The 122nd Christmas Bird Count in Manitoba

There were 20 counts held this year, up two from last, with the resumption of some previously canceled by Covid precautions.  The loss of the Morden count, with the departure of its compiler, was offset by the resumption of the long-inactive Rivers count.

The weather prior to the count period was fairly mild with limited snow. These conditions persisted into the count period, but a heavy snowfall on the 27th of December changed things and set the stage for a brutal winter.  Two counts scheduled for later in the period had to be postponed and species diversity was lower for later counts than it might have been with possibly both a real decline, and a reduction in observer effort.

Winnipeg easily topped the counts with 48 species, followed by Brandon at 38, Selkirk at 36, and a tie between Glenboro and Portage la Prairie at 35 to round out the top five.  At the other end were Cranberry Portage at 14 species, The Pas at 15, Whiteshell at 16, Dauphin at 23, and Gimli at 24 making up the bottom five.

There were 75 count-day species recorded, one more than last year, and one hybrid. Three more species were count-week only: Barred Owl in Balmoral, and Eastern Screech-Owl and Townsend’s Solitaire in Winnipeg. Six species, Downy and Hairy woodpecker, Common Raven, Black-capped Chickadee, White-breasted Nuthatch, and Common Redpoll were recorded on every count, although the last was represented by only one on the Lyleton CBC.  At the other extreme 17 species were found on one count only.  Those not mentioned elsewhere in this report were Ring-necked Pheasant (Lyleton) and Lapland Longspur (Oak Hammock).

The most abundant species was House Sparrow with 21,213, followed by Common Redpoll at 6546, Snow Bunting at 5824, Black-capped Chickadee at 4990, and Rock Pigeon at 4268.  By contrast, there were 11 species represented by single individuals, all mentioned elsewhere in this account.

Canada Geese numbered 16 on six counts with nearly half of these at Portage.  Seven counts reported Mallards totaling 102, with 81 at Winnipeg.  All other waterfowl species consisted of singles—American Black Duck on the Red River, and Lesser Scaup and Ring-necked at a sewage treatment facility, all in Winnipeg; and a Common Goldeneye in Portage.

Whiteshell may have one of the lower species totals, but it did include the only Spruce Grouse (2) in the province this year.

A fairly diverse group of diurnal raptors was seen, including two counts with Golden Eagles (one in Lyleton and three in Glenboro), single Sharp-shinned Hawks at Brandon, Carman, and Glenboro, Northern Goshawks on five counts, Bald Eagles on 14 counts (with three counts having 10 each) for a total of 72, a Red-tailed Hawk in Winnipeg, and 14 Rough-legged Hawks on seven counts (plus one more as a count week sighting).

Eurasian Collared-Doves numbered 120 across six counts, including a total of 51 at Portage.  A total of five Mourning Doves were reported: three at Selkirk and two at Gimli.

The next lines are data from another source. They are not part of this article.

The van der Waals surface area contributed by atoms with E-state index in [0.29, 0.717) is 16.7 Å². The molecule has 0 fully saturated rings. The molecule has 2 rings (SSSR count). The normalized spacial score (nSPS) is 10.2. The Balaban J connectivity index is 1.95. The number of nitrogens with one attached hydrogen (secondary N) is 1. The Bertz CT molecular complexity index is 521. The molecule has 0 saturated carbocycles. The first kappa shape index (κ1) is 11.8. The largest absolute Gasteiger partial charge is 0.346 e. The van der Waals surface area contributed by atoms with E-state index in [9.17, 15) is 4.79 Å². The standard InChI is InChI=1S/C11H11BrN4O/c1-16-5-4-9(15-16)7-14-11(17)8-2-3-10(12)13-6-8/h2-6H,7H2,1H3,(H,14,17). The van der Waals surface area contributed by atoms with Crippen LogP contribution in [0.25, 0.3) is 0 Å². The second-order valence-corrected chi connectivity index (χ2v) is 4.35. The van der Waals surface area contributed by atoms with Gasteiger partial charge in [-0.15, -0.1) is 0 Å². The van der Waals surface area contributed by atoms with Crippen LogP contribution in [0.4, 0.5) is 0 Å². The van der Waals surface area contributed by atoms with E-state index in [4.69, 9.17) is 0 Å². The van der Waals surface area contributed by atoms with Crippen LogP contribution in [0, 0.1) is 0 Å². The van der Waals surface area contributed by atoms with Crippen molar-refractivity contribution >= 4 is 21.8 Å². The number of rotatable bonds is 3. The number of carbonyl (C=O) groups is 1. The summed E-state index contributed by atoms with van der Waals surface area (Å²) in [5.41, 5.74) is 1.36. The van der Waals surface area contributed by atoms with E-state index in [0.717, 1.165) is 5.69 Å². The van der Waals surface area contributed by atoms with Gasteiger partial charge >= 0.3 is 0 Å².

Single Northern Hawk Owls were found on four counts, Gimli, Hodgson, Pinawa, and Selkirk.  Riding Mountain had two Great Gray Owls, the only count day record, although there was a count week report for Pinawa.  A Short-eared Owl was a surprise in Winnipeg.

Seven Red-bellied Woodpeckers were reported, with an impressive total of five in Winnipeg and two in Carman.  Riding Mountain had the only report of American Three-toed Woodpecker, with two; Black-backed Woodpeckers came in twos at both Riding Mountain and Hodgson.

A couple of lone falcons were seen, a Gyrfalcon at Hodgson and an American Kestrel at Delta.

Canada Jays (as an aside, when will NAS update their website with the right name?) were found on four counts, totaling 99, with the largest number, 31, at Cranberry Portage.

A Chipping Sparrow at Pinawa was exquisitely described.  The only other native sparrows found this year were White-throated, with singles at Brandon and Glenboro, and 10 in Winnipeg.

Two Northern Cardinals were found in their usual haunts in Winnipeg.

Blackbirds were a little scarcer than usual, with seven Common Grackles on six counts, a Red-winged Blackbird at Brandon (plus a count week sighting at Carman) and a Rusty Blackbird at Cypress River.

American Goldfinches were scarce this year with only 22 reported across three counts, with 19 of them at Cypress River and two at Winnipeg, but perhaps the most surprising was a single bird at The Pas.  Although the Common Redpoll numbers were substantial, Hoary Redpolls were scarce in comparison, and other “winter” finches were unremarkable this year, with the possible exception of Pine Grosbeak, which numbered 1541 across 18 counts, exceeding the Evening Grosbeak total of 1205 on 11 counts.

Winnipeg again reported a House x Eurasian Tree Sparrow hybrid, this year back at the usual location—these birds are getting to be a fair age, as their Eurasian Tree Sparrow parent was last recorded in 2018.

Sadly, a couple of counts reported Cooper’s Hawks without any description; these were duly removed. Compilers should be aware this species is rarely found in winter and virtually all reports are in error and so they need details.  Other than this, documentation was reasonably good for rarities.  Indeed, Pinawa’s description of their Chipping Sparrow should serve as a guideline for all rarities!